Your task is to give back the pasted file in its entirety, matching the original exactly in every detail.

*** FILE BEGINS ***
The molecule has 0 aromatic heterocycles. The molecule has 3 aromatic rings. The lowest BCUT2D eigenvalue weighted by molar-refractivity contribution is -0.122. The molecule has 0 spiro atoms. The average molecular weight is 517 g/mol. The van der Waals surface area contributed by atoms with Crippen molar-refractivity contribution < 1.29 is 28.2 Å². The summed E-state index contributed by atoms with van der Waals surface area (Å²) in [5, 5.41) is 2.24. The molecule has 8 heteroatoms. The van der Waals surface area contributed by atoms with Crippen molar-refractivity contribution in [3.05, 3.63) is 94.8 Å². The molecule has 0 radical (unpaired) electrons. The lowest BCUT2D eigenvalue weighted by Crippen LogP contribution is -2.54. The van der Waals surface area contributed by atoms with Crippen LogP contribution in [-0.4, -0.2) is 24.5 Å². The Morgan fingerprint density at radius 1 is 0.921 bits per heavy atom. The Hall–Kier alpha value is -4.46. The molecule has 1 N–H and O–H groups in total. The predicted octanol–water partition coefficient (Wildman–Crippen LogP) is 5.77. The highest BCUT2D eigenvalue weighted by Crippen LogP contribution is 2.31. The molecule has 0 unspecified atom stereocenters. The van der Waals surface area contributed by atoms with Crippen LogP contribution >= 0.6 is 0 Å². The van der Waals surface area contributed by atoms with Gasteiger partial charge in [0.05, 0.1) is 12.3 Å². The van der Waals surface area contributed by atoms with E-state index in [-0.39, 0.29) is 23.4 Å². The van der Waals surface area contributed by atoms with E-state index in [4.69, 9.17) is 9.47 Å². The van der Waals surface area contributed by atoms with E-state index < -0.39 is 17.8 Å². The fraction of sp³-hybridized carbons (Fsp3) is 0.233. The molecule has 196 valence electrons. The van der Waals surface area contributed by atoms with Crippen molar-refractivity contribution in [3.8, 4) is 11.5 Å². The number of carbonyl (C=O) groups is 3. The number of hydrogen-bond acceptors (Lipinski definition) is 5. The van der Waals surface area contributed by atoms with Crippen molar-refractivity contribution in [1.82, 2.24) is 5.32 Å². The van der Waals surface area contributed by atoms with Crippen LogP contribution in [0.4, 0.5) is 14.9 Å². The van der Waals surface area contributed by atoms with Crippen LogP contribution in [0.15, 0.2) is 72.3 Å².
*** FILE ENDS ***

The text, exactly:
The molecule has 0 aromatic heterocycles. The molecule has 3 aromatic rings. The lowest BCUT2D eigenvalue weighted by molar-refractivity contribution is -0.122. The molecule has 0 spiro atoms. The average molecular weight is 517 g/mol. The van der Waals surface area contributed by atoms with Crippen molar-refractivity contribution < 1.29 is 28.2 Å². The summed E-state index contributed by atoms with van der Waals surface area (Å²) in [5, 5.41) is 2.24. The molecule has 8 heteroatoms. The van der Waals surface area contributed by atoms with Crippen molar-refractivity contribution in [3.05, 3.63) is 94.8 Å². The molecule has 0 radical (unpaired) electrons. The lowest BCUT2D eigenvalue weighted by Crippen LogP contribution is -2.54. The van der Waals surface area contributed by atoms with Crippen LogP contribution in [-0.4, -0.2) is 24.5 Å². The Morgan fingerprint density at radius 1 is 0.921 bits per heavy atom. The Hall–Kier alpha value is -4.46. The molecule has 1 N–H and O–H groups in total. The predicted octanol–water partition coefficient (Wildman–Crippen LogP) is 5.77. The highest BCUT2D eigenvalue weighted by Crippen LogP contribution is 2.31. The molecule has 0 unspecified atom stereocenters. The van der Waals surface area contributed by atoms with Crippen LogP contribution >= 0.6 is 0 Å². The van der Waals surface area contributed by atoms with Gasteiger partial charge in [0.05, 0.1) is 12.3 Å². The van der Waals surface area contributed by atoms with E-state index in [-0.39, 0.29) is 23.4 Å². The van der Waals surface area contributed by atoms with E-state index in [4.69, 9.17) is 9.47 Å². The van der Waals surface area contributed by atoms with E-state index < -0.39 is 17.8 Å². The fraction of sp³-hybridized carbons (Fsp3) is 0.233. The molecule has 196 valence electrons. The van der Waals surface area contributed by atoms with Crippen molar-refractivity contribution in [3.8, 4) is 11.5 Å². The number of carbonyl (C=O) groups is 3. The number of hydrogen-bond acceptors (Lipinski definition) is 5. The van der Waals surface area contributed by atoms with Crippen molar-refractivity contribution in [1.82, 2.24) is 5.32 Å². The van der Waals surface area contributed by atoms with Crippen LogP contribution in [0.4, 0.5) is 14.9 Å². The van der Waals surface area contributed by atoms with Crippen LogP contribution in [0.15, 0.2) is 72.3 Å².